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In this exercise I'm going to show you how to organize and manage your guides inside of Illustrator and while this may sound like a fairly dry topic, it's not. It's very exciting, plus it's essential. If you take the time to relegate your guides to an independent layer, then you afford yourself more control over those guides and the entire illustration process in the future. If you've been working along with me inside of the Horus.ai file, then keep on working. If you want to catch up with me, you can open this illustration right here. It's called Guides are go.ai, and it's included inside the 03_Line_Art folder.
Now I need you to make sure that your guides are unlocked. So if you'll take a moment to go to the View menu, go down here to Guides and turn off the Lock Guides command if indeed it's turned on. So I'm going to go ahead and turn the command off. Now all we can select the guides, and I'm going to go ahead and click on one of the guides to make it active. Now notice that it went from being the default cyan guide to having something of a dark blue boundary around it, and that has nothing to do with the fill color here, that has everything to do with the layer to which this guide is assigned. Bear in mind, every single guide or guideline, every single custom guide or ruler guide inside of Illustrator is a full-fledged object on a layer inside of the program. And you can tell what layer it's on by noticing the color of the guide and then matching it to the layer so this is a dark blue guide now, and I can see that I've got a dark blue layer here we can see this dark blue bar associated with the horus layer. We can also see this little square over here in the right hand side and that indicates the selected object inside of the layer. Now I want to select all of the guides on this layer and I could go ahead and Shift click on them and that kind of thing, but a simpler way work is to go up here to this new option inside the Options bar. Check it out. This is new to Illustrator CS3, and it allows you to select similar objects inside of the illustration. If you just go ahead and click on it, you'll select all four of the custom guides, and if that doesn't work out for you, then click on the down pointing arrowhead and choose All.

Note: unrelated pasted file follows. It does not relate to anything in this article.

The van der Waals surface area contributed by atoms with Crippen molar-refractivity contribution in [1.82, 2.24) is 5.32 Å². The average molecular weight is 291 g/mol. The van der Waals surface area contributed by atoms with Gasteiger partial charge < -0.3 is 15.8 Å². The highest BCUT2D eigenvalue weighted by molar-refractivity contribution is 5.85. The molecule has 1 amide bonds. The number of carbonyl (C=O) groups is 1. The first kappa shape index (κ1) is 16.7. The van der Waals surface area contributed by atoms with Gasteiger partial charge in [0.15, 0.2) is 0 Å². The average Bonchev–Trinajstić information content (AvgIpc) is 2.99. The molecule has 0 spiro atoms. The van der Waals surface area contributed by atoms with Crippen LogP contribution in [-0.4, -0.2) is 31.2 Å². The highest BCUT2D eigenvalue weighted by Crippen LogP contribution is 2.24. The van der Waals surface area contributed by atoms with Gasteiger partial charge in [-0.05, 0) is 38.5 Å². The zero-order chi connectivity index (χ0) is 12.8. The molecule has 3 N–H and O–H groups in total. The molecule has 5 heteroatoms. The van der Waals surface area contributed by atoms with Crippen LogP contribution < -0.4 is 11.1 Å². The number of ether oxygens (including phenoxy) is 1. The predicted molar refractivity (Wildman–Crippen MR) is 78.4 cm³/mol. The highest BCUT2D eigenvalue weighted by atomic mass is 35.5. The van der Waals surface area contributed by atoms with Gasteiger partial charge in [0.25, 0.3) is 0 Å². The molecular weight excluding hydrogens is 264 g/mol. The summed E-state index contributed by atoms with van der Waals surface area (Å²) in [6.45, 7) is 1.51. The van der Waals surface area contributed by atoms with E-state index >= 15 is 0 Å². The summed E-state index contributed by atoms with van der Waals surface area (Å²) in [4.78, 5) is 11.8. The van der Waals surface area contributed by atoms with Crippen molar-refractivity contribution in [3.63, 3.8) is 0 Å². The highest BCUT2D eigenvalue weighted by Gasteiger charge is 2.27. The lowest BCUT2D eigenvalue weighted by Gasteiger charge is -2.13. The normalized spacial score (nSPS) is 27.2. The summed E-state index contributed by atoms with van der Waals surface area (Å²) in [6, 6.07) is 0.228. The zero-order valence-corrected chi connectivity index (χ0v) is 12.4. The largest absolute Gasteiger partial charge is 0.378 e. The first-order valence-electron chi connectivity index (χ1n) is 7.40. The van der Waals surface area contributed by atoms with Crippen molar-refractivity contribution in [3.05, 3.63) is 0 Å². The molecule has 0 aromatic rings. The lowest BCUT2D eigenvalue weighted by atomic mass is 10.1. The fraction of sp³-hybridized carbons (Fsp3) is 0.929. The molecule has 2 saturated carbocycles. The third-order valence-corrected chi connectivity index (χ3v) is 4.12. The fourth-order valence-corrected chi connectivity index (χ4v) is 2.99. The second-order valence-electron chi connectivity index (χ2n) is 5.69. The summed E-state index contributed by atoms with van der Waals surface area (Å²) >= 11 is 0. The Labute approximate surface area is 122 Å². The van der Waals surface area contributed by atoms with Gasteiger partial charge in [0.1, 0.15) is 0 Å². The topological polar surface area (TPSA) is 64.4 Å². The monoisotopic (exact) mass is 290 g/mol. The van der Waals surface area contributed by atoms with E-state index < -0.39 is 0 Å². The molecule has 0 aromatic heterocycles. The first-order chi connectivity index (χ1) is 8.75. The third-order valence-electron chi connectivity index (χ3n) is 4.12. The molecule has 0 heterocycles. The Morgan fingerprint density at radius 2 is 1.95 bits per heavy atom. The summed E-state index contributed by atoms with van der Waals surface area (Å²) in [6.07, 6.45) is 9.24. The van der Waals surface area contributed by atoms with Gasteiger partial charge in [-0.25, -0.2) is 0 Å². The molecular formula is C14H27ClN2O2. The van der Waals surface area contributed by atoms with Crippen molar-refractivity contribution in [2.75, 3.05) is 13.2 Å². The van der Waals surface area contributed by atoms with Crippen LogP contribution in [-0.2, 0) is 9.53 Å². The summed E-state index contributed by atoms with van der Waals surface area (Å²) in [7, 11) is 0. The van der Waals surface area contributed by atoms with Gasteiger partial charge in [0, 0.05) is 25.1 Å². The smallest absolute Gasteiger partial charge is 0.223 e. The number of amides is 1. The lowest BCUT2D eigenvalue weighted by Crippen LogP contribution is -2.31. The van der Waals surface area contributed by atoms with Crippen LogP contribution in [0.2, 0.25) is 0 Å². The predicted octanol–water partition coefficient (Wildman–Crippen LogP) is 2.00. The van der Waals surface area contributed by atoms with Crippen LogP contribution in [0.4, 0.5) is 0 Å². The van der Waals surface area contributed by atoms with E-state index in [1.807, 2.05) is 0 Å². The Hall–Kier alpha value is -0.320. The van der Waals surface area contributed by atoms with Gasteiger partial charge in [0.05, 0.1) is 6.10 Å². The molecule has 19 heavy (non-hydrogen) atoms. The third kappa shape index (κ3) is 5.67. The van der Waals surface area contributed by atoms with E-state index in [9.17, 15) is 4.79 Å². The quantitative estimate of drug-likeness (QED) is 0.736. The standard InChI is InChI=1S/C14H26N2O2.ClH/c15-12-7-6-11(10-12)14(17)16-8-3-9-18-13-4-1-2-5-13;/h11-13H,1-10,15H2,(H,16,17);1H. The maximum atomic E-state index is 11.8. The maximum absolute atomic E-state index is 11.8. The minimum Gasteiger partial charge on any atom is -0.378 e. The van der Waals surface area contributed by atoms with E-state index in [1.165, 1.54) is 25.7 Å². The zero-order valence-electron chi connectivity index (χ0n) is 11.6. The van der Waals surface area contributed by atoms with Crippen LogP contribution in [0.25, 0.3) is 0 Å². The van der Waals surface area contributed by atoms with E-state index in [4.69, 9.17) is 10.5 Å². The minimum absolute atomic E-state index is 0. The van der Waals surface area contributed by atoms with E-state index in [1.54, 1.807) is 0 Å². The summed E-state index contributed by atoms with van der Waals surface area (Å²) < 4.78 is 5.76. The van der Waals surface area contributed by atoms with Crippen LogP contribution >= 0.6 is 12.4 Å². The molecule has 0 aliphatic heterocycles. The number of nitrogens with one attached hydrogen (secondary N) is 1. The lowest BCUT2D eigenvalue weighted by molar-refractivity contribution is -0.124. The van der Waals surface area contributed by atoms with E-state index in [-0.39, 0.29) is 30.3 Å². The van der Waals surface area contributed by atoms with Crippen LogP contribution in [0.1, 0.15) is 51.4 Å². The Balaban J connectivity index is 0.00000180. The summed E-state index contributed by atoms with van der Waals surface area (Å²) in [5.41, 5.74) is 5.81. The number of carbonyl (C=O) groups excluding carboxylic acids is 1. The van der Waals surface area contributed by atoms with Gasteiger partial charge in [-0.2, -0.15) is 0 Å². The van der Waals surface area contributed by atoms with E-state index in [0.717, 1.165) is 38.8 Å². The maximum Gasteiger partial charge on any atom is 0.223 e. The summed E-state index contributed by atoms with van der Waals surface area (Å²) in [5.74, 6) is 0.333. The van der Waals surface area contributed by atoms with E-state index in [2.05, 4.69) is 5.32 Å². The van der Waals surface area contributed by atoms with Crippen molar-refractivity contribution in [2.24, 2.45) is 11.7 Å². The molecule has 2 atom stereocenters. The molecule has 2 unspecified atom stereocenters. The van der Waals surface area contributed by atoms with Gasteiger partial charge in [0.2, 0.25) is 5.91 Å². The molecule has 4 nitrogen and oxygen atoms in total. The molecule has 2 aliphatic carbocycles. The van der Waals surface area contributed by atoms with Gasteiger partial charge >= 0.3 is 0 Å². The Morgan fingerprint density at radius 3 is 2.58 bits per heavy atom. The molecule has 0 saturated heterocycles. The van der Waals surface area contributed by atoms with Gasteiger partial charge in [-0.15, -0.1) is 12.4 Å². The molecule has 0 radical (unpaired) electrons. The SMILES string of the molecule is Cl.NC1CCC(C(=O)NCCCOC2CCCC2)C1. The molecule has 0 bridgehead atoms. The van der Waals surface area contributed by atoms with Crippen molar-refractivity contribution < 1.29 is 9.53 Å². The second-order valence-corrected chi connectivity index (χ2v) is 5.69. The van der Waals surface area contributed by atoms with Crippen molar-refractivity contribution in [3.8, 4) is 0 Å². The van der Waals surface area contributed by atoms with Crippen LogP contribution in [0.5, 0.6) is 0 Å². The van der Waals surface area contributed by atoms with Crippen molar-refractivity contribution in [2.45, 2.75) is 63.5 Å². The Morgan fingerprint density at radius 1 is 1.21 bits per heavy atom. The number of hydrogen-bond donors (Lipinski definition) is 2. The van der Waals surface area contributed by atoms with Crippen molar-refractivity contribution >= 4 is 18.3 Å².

Now the reason that this works, and All by the way means all stroke and fill attributes and other attributes that you can assign to objects inside of Illustrator. Now the reason that this works, just for these custom guides here is because Illustrator thinks all of these custom guides, all of these squares are filled with blue. So it remembers the original attribute even though that attribute is long gone now, even though it's not associated with these guides. There are no attributes associated with guides. But anyway there are, they just happen to be hidden from us for now.